Grief is all around, once we have a reason to start looking for it. Usually, that reason is a loss of our own, when we seek to know that we are not alone. For me, it is also my preoccupation with learning all I can about the various forms of loss and the various ways we respond. The losses of spouse, parent or child are thought to be our most acute, but there is more to grief than the expected, and its complications can confuse.
We also grieve for losses of jobs, for friends who move away, for our children when they graduate and move on, all tangible and easy to place on a timeline. Each one has layers – with the loss of a job, we lose not only income, daily schedule, friendships, and sometimes even a beloved tribe of co-workers, we also lose the place where we belong everyday. Grieving is never simple, and it takes times for us to notice the layers.
Another kind of grief is rarely examined – grief for what we never had. As the child of a father who I can’t remember, because he died in an accident before I was two years old, I am familiar with the diffuse longing that comes with absence.
I have compared my experience with that of close friends who also lost their fathers in childhood (that’s where I found my tribe). Among them, they had dads who came home every night, who teased them, took them out for ice cream, who gave stern talks about less than stellar report cards, who were often crabby, who drank too much. Who one day never came home again.
While my friends experienced a life before and after that day, I experienced a never-was, a mysterious connection where I could never tell quite what I was missing. I know now that my layers were different than theirs - I missed being like other kids, having siblings, having memories, while they missed an actual particular person. It hurt me less in one way because I didn’t know what I missed, but more in that my hopes, my preferred life, could not take place.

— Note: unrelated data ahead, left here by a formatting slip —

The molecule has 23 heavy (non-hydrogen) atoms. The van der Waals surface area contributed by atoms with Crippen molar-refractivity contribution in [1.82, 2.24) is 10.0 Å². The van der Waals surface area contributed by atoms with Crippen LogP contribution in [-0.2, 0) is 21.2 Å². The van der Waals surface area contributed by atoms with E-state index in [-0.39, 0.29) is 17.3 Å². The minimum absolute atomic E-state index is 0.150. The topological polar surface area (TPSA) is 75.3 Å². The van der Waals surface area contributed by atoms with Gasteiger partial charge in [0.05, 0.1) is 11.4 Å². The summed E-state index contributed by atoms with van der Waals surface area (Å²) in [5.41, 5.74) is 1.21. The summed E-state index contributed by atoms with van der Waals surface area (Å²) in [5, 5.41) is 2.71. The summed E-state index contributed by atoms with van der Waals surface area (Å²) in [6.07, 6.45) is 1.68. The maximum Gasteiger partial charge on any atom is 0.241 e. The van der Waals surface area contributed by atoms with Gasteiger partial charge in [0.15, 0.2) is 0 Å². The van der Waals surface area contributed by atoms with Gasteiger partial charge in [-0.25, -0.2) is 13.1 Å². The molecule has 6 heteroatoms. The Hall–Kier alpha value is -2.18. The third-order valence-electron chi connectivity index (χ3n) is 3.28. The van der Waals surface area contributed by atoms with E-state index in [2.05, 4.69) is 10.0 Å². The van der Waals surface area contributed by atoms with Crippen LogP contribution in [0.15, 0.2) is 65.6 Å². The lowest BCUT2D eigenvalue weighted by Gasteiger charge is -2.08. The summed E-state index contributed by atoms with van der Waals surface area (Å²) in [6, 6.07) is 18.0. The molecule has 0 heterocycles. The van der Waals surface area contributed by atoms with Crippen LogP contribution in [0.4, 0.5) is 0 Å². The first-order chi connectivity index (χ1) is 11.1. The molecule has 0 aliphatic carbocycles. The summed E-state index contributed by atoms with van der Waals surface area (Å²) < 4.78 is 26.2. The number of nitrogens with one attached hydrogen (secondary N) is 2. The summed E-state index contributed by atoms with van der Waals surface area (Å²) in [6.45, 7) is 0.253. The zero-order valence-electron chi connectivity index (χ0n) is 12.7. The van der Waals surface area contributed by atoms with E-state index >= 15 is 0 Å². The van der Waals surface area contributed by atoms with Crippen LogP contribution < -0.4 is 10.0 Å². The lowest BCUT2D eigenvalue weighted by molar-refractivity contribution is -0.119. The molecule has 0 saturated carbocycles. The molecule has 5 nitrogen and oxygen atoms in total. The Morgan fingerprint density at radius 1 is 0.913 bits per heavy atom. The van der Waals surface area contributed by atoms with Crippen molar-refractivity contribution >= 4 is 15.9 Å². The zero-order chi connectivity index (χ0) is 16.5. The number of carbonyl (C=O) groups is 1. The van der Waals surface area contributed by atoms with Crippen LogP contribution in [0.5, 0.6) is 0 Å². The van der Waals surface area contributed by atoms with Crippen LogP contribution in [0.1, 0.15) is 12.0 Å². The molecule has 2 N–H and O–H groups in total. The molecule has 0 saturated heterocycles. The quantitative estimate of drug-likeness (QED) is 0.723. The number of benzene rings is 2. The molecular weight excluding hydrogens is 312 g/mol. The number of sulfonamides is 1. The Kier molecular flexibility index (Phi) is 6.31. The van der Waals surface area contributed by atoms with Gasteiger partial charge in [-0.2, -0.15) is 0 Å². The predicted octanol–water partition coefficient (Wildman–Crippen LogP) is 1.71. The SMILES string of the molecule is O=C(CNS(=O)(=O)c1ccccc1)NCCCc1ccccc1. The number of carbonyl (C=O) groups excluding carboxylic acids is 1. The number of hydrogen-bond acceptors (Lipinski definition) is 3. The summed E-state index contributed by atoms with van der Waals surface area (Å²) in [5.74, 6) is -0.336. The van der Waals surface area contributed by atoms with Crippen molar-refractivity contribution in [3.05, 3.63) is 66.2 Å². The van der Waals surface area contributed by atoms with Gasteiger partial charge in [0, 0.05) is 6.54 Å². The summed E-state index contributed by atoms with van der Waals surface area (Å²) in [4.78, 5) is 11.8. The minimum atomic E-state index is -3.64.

If you grieve an absence, you may feel some of the same. If you hoped to have a child but do not, if you hoped for a certain career but could not achieve it, if you looked for your birth mother and found that she had died (or did not wish to see you), if you hoped to find a loving life partner and haven’t, if you dreamed other dreams that you could not make come true, you are left with longing in the face of absence.
Because we are resilient, we find our ways to cope. We recognize that we want to turn our longing into action. We cherish our friends’ children, we volunteer to help others, we become foster parents or child advocates, we step forward when a friend has a loss, we find our tribes. We don’t have what we wanted, but we do have something different. We become wiser.